Posts Tagged ‘civilian trials’
Wednesday, December 15th, 2010

Conservative arguments against civilian trials for terrorism suspects appear to be making headway. Sixty-three percent of respondents to a recent Rasmussen Reports poll now say accused terrorists should go before military tribunals, up nine points from two years ago.

The national telephone survey of 1,000 likely voters people was conducted Dec. 9-10. The poll released Tuesday has a margin of sampling error of plus or minus three percentage points.

The survey found that 63 percent of people favor military tribunals, compared with 23 percent who prefer civilian courts, with 13 percent undecided. In July 2008, 54 percent of likely voters favored military trials.

Federal courts routinely handle terrorism suspects. But the issue of trial venue became politicized last year when Attorney General Eric Holder quickly ran into opposition to his plan to try self-proclaimed 9/11 mastermind Khalid Sheikh Mohammed and four alleged co-conspirators in federal court in Manhattan.

Former Vice President Dick Cheney and other conservatives attacked the decision. Later, bipartisan opposition to the costs and security issues of the trial emerged in New York, and President Barack Obama overruled Holder’s decision. Mohammed remains in limbo in the Guantanamo Bay prison with no military or civilian trial scheduled.

The Rasumussen poll also showed that  46 percent of respondents favor a ban on transferring suspected terrorists to the U.S., while 32 percent oppose such a ban, with 23 percent undecided. The responses come as Congress considers a legislative provision that would ban the transfer of terrorism suspects from the Guantanamo Bay prison camp to the U.S. for any reason. The legislation is attached to a “must-pass” $1 trillion bill to fund the government, according to The Daily Caller.

Holder has urged Congress not to pass the legislation.

Friday, March 19th, 2010

The House Judiciary Committee’s top Republican, Lamar Smith of Texas, on Friday sent a letter to Attorney General Eric Holder requesting answers from the Obama administration regarding the anticipated prosecutions of Khalid Sheikh Mohammed and four others who allegedly conspired on the Sept. 11, 2001, terrorist attacks.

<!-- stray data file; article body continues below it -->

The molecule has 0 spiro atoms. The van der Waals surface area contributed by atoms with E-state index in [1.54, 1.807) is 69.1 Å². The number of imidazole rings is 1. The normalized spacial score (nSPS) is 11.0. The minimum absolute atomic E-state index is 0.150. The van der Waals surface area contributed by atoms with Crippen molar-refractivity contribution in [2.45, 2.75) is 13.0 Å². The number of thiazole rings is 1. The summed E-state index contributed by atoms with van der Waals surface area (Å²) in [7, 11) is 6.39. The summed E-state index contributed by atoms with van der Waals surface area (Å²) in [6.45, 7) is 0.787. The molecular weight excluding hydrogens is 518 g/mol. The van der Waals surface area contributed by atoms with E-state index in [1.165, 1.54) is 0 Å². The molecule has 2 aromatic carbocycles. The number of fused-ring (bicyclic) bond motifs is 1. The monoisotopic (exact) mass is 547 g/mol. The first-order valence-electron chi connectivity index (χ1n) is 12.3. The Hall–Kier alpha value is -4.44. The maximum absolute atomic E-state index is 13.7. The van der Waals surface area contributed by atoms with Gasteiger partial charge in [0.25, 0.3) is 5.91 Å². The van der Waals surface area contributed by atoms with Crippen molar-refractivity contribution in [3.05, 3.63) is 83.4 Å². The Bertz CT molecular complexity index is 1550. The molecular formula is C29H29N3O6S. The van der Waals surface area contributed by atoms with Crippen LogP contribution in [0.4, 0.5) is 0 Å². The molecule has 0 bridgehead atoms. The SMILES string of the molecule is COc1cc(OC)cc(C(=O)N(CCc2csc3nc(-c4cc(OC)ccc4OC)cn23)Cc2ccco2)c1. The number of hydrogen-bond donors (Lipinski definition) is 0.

Smith released the following statement:

“Despite guarantees from Administration officials that KSM and his co-conspirators will be brought to justice, there is still a significant amount of uncertainty about how civilian trials for terrorists would work. Unfortunately, failure is an option in the federal courts.  Part of being innocent until proven guilty means there is no way to guarantee a successful trial.

The Obama administration is making promises it can’t keep.  If terrorists are brought to trial in the U.S., the courts will grant them additional constitutional rights, making it harder for prosecutors to obtain a conviction. Further, defense attorneys may argue successfully that statements made by Administration officials prejudiced the jury.

Terrorists should be treated as enemies of America — not common criminals. The American people deserve to have the facts before Gitmo terrorists are brought to the U.S. for trial.”

Here is Smith’s letter to Holder:

Thursday, March 18th, 2010

At a Jan. 29 meeting at the White House, two days after New York Mayor Mayor Michael Bloomberg withdrew his support for trying Khalid Sheikh Mohammed in Manhattan, Attorney General Eric Holder urged the President to stand his ground.

Despite bipartisan resistance to the plan, Obama seemed to agree with Holder that a civilian court was the proper place to prosecute the 9/11 mastermind and his alleged co-conspirators. ”The only two people who still believe in civilian trials are Holder and the President,” one of the attendees told Time Magazine for a behind-the-scenes story of the tussle over trial venue published Thursday.

At the same meeting, Obama’s chief of staff, Rahm Emanuel, countered with a tit-for-tat proposal: KSM would be tried in a military tribunal, in exchange for the support of Sen. Lindsey Graham (R-S.C.) for a new U.S. detention center to replace Guantanamo Bay. (Graham has warned that his support for closing Gitmo would be affected by a civilian trial for KSM, which he adamantly opposes.)

Obama was skeptical of the idea but approved the negotiations with Graham, which brings us to today. The Obama administration has said a decision is weeks off, but a senior aide involved in the discussions told Time, “If there’s a Rahm-Graham deal to be had, we’ll do it.”

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Tuesday, March 9th, 2010

White House press secretary Robert Gibbs said Tuesday the Obama administration will take several more weeks to reach a final decision on whether the Sept. 11th plotters will be tried in a military commission instead of a civilian court.

Robert Gibbs (White House)

The Washington Post reported last week that aides to President Obama are close to recommending that self-proclaimed Sept. 11 mastermind Khalid Sheikh Mohammed and his alleged accomplices be tried in a military court. But Gibbs warned reporters at Tuesday’s daily White House press briefing that a decision will not happen in the coming days.

“I don’t expect a decision on that for several or many weeks,” Gibbs said.

The White House has faced pressure from both sides of the aisle to reverse Attorney General Eric Holder’s decision to try the terrorism suspects in a New York federal court. Obama is now personally involved in selecting the location of the KSM trial, Gibbs said.